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Scratch That Itch!: The California Lottery Was Limping Along Until It Changed the Game 

Tuesday, Sep 30 2014
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Despite the financial success, the marketing blitz may not have worked exactly as intended.

The Lottery collects demographic data about its players, as state law requires. Since the launch of the $20 game, its surveys indicate that it may have only partially reached the target demographics. Nearly 5 percent of adults in California said they had played a $20 scratcher, according to the Lottery, including about 3 percent of Asians. Lopez notes that "Asians have traditionally had lower rates of Scratchers play than Californians overall." Lopez didn't respond to a question about whether or not the Lottery considers the targeted marketing towards Asians a success.

In the survey data, players of the $20 scratcher emerged as younger, male, and more likely to be Hispanic or African-American than the population at large; the Lottery no longer collects information about the education level of its players.

By mid-September 2013, more than 22 million $20 scratchers had been sold.

All the effort put into the $20 scratchers — the fatter jackpot and higher ticket price, the design decisions and the highly targeted marketing — has paid off, at least for the Lottery. But that success may come at the expense of vulnerable people.

Erik Owens, the Boston College ethicist and editor of the book Gambling: Mapping the American Moral Landscape, says that for lottery players, "the less education you have, the more likely you are to spend more money."

It is "deeply ironic that lotteries are pitched to consumers and voters who consider them as education lotteries, or that they're somehow improving education," Owens says. "Because the simple fact is if they work, if they improve the education of the people in that society, they would buy fewer lottery tickets. And that would sink the whole ship."

For the 2012-2013 fiscal year, the most recent full year for which data is available, the California Lottery contributed $1.3 billion to public education and spent $2.7 billion on prizes. About 60 percent of revenue goes to prizes, 28 percent goes to public education, and 12 percent goes towards administrative expenses.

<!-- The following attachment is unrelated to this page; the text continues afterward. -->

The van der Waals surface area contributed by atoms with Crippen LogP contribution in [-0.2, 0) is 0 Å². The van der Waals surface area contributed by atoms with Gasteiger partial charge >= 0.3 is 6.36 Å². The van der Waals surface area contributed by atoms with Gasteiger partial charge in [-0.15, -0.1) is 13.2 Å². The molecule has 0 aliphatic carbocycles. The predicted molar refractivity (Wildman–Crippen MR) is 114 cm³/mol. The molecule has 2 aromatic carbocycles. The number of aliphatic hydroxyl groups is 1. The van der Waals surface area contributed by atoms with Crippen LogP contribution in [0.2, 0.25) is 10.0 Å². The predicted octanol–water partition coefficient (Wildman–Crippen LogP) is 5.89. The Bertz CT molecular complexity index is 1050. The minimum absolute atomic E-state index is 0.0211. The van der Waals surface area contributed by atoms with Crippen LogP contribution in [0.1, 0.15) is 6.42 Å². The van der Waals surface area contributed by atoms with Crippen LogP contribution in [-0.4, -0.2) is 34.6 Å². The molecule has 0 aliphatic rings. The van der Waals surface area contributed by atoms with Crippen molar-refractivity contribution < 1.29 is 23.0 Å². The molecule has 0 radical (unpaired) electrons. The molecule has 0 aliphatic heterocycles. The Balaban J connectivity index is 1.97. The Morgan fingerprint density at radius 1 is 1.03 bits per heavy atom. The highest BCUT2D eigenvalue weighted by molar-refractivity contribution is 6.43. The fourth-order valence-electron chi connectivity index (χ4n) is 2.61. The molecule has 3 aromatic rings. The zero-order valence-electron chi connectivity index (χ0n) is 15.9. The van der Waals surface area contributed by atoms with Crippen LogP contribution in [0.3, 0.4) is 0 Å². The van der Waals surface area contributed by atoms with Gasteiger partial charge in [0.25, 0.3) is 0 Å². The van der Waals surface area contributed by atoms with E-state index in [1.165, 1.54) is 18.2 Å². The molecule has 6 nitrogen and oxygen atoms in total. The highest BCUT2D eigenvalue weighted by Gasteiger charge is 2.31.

Which means that in the last school year, the lottery contributed just over $1 billion to K-12, through the Department of Education (about $250 million went to higher education and other programs). That contribution has ticked up in recent years, but it's not much higher than it was in 2007. Lottery funding makes up only 1.5 percent of the DOE's massive $70 billion budget.

"We supplement, not supplant, public education's budgets," and make "modest contributions" to education funding, Lottery spokesperson Lopez says in an email. "We don't sell our Lottery as a 'solution' to education's budgetary issues, nor do we claim that our contributions to public education are responsible for improving schools."

"Any kind of additional funding that a school in California can receive is a meaningful source of funding," says Department of Education spokesman Giorgos Kazanis about lottery funding. But he adds, "in reality, it's just a fraction of the schools' actual funding. That's the biggest misconception."

At Lucky Day, scratchers arrive in inconspicuous white UPS packages. Li, the owner, activates them by scanning a barcode. Until he does this, the $20 scratchers are worthless.

Li doesn't spend much time thinking about the efforts that went into the design of the scratchers below his counter at Lucky Day. Asked about the different colors, he shrugs. Sales are "almost the same, every game. Just depends on the people." Not all customers at Li's Chinatown store are Asian. White, black, and Hispanic players come here from nearby neighborhoods and downtown jobs.

On this weekday morning, James Salazar walks into Lucky Day. It's his second visit today; he's here to redeem the $20 scratcher he bought earlier. His winnings: $20.

Salazar doesn't think much about the color of scratchers either. He's a regular player who says he chases "the green color" — money. He's never noticed a hologram on the ticket before. He pulls one out and stares at the shiny surface. "No, nothing like that. Looks don't attract me."

Salazar says he's come out ahead playing scratchers, and won $5,000 last year. He hasn't heard of AB 142 or the changes in Lottery regulations, and seems surprised to learn more than half of Lottery revenues go towards prizes. His view of the Lottery is dim: "I tell you this, the California Lottery is a kind of rip-off organization," he vents. To get the bigger jackpots, "you have to play 10 million times." Salazar gets frustrated scratching off losing tickets, but he has nowhere else to turn. The California Lottery is the only game in town.

Salazar walks briskly from Lucky Day to his job at the county courthouse. He works in IT, a field he calls "easy money." He says he's frustrated by the small winnings he's seen from the Lottery lately. He plays scratchers for "the money part, the big money part. I don't care about small."

For players like Salazar, there's now a second $20 scratch ticket: "Million $$ Match." The odds of winning a top prize are one in six million.


About The Author

Aaron Mendelson

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